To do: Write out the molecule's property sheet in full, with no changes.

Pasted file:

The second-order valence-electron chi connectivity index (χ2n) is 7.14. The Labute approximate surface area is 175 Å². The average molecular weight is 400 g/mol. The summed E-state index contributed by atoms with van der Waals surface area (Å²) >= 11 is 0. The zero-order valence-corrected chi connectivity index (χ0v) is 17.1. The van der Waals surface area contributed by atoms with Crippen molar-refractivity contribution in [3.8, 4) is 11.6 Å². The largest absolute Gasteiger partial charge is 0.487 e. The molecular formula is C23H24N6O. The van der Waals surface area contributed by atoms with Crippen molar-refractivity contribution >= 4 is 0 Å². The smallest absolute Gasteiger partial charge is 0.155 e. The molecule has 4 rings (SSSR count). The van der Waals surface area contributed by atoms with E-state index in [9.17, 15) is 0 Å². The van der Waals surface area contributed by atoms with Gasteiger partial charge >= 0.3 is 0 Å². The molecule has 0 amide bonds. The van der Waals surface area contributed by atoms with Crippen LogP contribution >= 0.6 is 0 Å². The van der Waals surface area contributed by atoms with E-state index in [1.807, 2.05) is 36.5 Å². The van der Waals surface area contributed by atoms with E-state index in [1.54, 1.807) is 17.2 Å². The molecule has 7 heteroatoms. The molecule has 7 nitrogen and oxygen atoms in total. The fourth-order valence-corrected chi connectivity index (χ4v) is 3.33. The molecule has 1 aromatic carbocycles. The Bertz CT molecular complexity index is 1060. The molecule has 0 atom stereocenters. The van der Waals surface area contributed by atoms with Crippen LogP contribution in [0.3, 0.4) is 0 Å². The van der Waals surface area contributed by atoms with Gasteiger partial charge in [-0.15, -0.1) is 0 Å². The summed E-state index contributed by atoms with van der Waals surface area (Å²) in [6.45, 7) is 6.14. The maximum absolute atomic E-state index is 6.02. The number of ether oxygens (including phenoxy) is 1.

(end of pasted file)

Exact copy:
The second-order valence-electron chi connectivity index (χ2n) is 7.14. The Labute approximate surface area is 175 Å². The average molecular weight is 400 g/mol. The summed E-state index contributed by atoms with van der Waals surface area (Å²) >= 11 is 0. The zero-order valence-corrected chi connectivity index (χ0v) is 17.1. The van der Waals surface area contributed by atoms with Crippen molar-refractivity contribution in [3.8, 4) is 11.6 Å². The largest absolute Gasteiger partial charge is 0.487 e. The molecular formula is C23H24N6O. The van der Waals surface area contributed by atoms with Crippen molar-refractivity contribution >= 4 is 0 Å². The smallest absolute Gasteiger partial charge is 0.155 e. The molecule has 4 rings (SSSR count). The van der Waals surface area contributed by atoms with E-state index in [9.17, 15) is 0 Å². The van der Waals surface area contributed by atoms with Gasteiger partial charge >= 0.3 is 0 Å². The molecule has 0 amide bonds. The van der Waals surface area contributed by atoms with Crippen LogP contribution >= 0.6 is 0 Å². The van der Waals surface area contributed by atoms with E-state index in [1.807, 2.05) is 36.5 Å². The van der Waals surface area contributed by atoms with E-state index in [1.54, 1.807) is 17.2 Å². The molecule has 7 heteroatoms. The molecule has 7 nitrogen and oxygen atoms in total. The fourth-order valence-corrected chi connectivity index (χ4v) is 3.33. The molecule has 1 aromatic carbocycles. The Bertz CT molecular complexity index is 1060. The molecule has 0 atom stereocenters. The van der Waals surface area contributed by atoms with Crippen LogP contribution in [0.3, 0.4) is 0 Å². The van der Waals surface area contributed by atoms with Gasteiger partial charge in [-0.15, -0.1) is 0 Å². The summed E-state index contributed by atoms with van der Waals surface area (Å²) in [6.45, 7) is 6.14. The maximum absolute atomic E-state index is 6.02. The number of ether oxygens (including phenoxy) is 1.